8/3/2020 8:16:00 AM Reader upset when friends learn about high blood
DEAR HARRIETTE: I have high blood pressure, and I take medication for it. Pretty much nobody in my friend group knows about it because I just don't think it's any of their business. I'm a very private person.
The other day when we finally got to meet up in the park -- socially distanced, of course -- I dropped my purse and everything fell out, including my high blood pressure medicine. One of my friends went to help me retrieve everything, and she picked up my meds. She looked at the bottle and asked me why I didn't tell her I had HBP. I was offended. I don't have to talk about my medical condition. Even though she knew what the medication was for, I still felt like it was wrong for her to pry. I told her I didn't want to talk about it. Am I wrong for being so tight-lipped? She is my good friend, but I don't want anybody in my business. -- Outed
DEAR OUTED: You have the right to your privacy, to be sure. But step back a moment and ask yourself why you are so overly sensitive to your good friend knowing about your condition. Since she knew immediately what the medication was for, chances are, she or someone close to her may be suffering from the disease. Instead of hiding out and dealing with your illness in isolation, consider gaining support by talking about it with a select group of friends, or even just one. You can request confidentiality. Of course, that doesn't guarantee that she will say nothing, but it certainly should make her more thoughtful about it.
Millions of Americans suffer from high blood pressure. Having support as you work to make smart choices about diet, exercise and lifestyle changes can be helpful as you work to control this disease. For more information on how to manage your HBP, go to mayocl.in/39lRg0v.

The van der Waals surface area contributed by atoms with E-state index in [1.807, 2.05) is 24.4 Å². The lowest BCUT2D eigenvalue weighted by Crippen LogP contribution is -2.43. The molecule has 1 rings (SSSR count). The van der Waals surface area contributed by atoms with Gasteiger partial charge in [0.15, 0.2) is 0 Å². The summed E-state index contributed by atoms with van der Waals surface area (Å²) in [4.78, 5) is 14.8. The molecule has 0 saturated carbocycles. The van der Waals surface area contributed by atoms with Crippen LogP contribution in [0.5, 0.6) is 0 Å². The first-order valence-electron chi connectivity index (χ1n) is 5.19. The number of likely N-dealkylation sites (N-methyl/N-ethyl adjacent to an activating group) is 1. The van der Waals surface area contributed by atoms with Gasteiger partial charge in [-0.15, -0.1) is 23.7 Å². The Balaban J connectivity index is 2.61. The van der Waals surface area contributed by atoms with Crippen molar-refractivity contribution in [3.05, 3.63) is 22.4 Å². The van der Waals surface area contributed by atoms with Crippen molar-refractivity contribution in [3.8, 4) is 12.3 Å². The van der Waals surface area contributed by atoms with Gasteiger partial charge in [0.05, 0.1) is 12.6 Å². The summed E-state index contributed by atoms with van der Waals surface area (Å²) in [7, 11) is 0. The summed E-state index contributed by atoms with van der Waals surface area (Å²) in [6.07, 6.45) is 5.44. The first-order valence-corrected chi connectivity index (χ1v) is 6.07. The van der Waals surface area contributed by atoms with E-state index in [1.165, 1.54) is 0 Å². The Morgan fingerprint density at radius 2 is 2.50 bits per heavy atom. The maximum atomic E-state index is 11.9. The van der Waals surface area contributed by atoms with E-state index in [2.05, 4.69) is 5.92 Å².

DEAR HARRIETTE: I am part of a new team at my job, and things are not going very well. There was consolidation recently that resulted in a small group of us being folded into another department. The way my new boss works is totally different from my old boss, and I am having to figure it out for myself because my new boss doesn't give me any instructions about procedures. I feel like I'm constantly stepping on landmines because I don't know what this boss expects. How can I smooth things over? I feel like we need to start all over again. -- Restart
DEAR RESTART: Since your new boss did not take the initiative to give you the lay of the land, you need to request it. Ask for guidelines and procedures on how this team operates. Request written materials that outline processes so that you can be in better alignment. Do your best to cultivate a rapport with your boss and with other team members. It's not the easiest thing to do in this virtual world, but make an effort. Stay engaged as you work to figure out how to find a way of working with this new team.
Harriette Cole is a lifestylist and founder of DREAMLEAPERS, an initiative to help people access and activate their dreams. You can send questions to email@example.com or c/o Andrews McMeel Syndication, 1130 Walnut St., Kansas City, MO 64106.